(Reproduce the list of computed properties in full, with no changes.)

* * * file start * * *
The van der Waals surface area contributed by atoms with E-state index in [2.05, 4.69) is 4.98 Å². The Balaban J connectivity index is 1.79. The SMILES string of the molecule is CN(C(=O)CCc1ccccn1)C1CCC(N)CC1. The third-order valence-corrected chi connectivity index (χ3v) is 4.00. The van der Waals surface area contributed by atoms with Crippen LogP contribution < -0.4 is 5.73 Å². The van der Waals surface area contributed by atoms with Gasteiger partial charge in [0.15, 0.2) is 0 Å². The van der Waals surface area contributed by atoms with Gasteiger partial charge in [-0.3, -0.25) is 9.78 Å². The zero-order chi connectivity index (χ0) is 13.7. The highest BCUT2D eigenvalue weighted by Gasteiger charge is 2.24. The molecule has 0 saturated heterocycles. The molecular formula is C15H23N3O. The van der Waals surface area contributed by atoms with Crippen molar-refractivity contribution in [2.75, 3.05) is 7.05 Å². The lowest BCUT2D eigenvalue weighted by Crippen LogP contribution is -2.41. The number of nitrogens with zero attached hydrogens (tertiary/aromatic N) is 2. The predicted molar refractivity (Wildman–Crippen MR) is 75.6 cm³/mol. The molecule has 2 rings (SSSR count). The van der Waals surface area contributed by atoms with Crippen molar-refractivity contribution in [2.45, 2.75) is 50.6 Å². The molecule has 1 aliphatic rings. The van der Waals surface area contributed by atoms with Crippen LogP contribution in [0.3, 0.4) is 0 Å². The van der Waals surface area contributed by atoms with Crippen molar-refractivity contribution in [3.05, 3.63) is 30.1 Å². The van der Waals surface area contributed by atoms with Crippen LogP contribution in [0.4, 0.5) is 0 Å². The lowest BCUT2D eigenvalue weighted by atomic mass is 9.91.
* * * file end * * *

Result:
The van der Waals surface area contributed by atoms with E-state index in [2.05, 4.69) is 4.98 Å². The Balaban J connectivity index is 1.79. The SMILES string of the molecule is CN(C(=O)CCc1ccccn1)C1CCC(N)CC1. The third-order valence-corrected chi connectivity index (χ3v) is 4.00. The van der Waals surface area contributed by atoms with Crippen LogP contribution < -0.4 is 5.73 Å². The van der Waals surface area contributed by atoms with Gasteiger partial charge in [0.15, 0.2) is 0 Å². The van der Waals surface area contributed by atoms with Gasteiger partial charge in [-0.3, -0.25) is 9.78 Å². The zero-order chi connectivity index (χ0) is 13.7. The highest BCUT2D eigenvalue weighted by Gasteiger charge is 2.24. The molecule has 0 saturated heterocycles. The molecular formula is C15H23N3O. The van der Waals surface area contributed by atoms with Crippen molar-refractivity contribution in [2.75, 3.05) is 7.05 Å². The lowest BCUT2D eigenvalue weighted by Crippen LogP contribution is -2.41. The number of nitrogens with zero attached hydrogens (tertiary/aromatic N) is 2. The predicted molar refractivity (Wildman–Crippen MR) is 75.6 cm³/mol. The molecule has 2 rings (SSSR count). The van der Waals surface area contributed by atoms with Crippen molar-refractivity contribution in [2.45, 2.75) is 50.6 Å². The molecule has 1 aliphatic rings. The van der Waals surface area contributed by atoms with Crippen LogP contribution in [0.3, 0.4) is 0 Å². The van der Waals surface area contributed by atoms with Crippen molar-refractivity contribution in [3.05, 3.63) is 30.1 Å². The van der Waals surface area contributed by atoms with Crippen LogP contribution in [0.4, 0.5) is 0 Å². The lowest BCUT2D eigenvalue weighted by atomic mass is 9.91.